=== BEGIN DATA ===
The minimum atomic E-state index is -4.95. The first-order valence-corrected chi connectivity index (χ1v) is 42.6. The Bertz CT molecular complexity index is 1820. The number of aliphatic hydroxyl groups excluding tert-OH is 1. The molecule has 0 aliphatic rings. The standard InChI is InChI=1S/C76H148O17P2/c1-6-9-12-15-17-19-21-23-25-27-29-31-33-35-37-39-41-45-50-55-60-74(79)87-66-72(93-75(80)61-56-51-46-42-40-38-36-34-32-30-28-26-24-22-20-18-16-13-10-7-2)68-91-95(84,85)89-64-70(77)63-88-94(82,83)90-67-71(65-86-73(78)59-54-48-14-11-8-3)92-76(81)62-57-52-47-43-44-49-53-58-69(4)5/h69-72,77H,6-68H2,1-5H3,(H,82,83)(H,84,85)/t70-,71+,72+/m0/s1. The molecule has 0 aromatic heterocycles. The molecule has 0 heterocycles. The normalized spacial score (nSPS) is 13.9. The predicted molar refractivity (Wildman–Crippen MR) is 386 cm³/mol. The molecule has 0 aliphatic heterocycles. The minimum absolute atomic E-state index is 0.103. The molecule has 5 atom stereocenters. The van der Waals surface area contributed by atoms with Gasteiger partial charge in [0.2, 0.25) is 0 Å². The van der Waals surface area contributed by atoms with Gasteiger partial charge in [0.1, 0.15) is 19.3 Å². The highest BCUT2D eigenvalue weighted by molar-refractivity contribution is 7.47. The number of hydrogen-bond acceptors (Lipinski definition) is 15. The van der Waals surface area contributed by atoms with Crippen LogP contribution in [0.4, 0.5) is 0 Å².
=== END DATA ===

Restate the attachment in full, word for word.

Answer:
The minimum atomic E-state index is -4.95. The first-order valence-corrected chi connectivity index (χ1v) is 42.6. The Bertz CT molecular complexity index is 1820. The number of aliphatic hydroxyl groups excluding tert-OH is 1. The molecule has 0 aliphatic rings. The standard InChI is InChI=1S/C76H148O17P2/c1-6-9-12-15-17-19-21-23-25-27-29-31-33-35-37-39-41-45-50-55-60-74(79)87-66-72(93-75(80)61-56-51-46-42-40-38-36-34-32-30-28-26-24-22-20-18-16-13-10-7-2)68-91-95(84,85)89-64-70(77)63-88-94(82,83)90-67-71(65-86-73(78)59-54-48-14-11-8-3)92-76(81)62-57-52-47-43-44-49-53-58-69(4)5/h69-72,77H,6-68H2,1-5H3,(H,82,83)(H,84,85)/t70-,71+,72+/m0/s1. The molecule has 0 aromatic heterocycles. The molecule has 0 heterocycles. The normalized spacial score (nSPS) is 13.9. The predicted molar refractivity (Wildman–Crippen MR) is 386 cm³/mol. The molecule has 0 aliphatic heterocycles. The minimum absolute atomic E-state index is 0.103. The molecule has 5 atom stereocenters. The van der Waals surface area contributed by atoms with Gasteiger partial charge in [0.2, 0.25) is 0 Å². The van der Waals surface area contributed by atoms with Gasteiger partial charge in [0.1, 0.15) is 19.3 Å². The highest BCUT2D eigenvalue weighted by molar-refractivity contribution is 7.47. The number of hydrogen-bond acceptors (Lipinski definition) is 15. The van der Waals surface area contributed by atoms with Crippen LogP contribution in [0.4, 0.5) is 0 Å².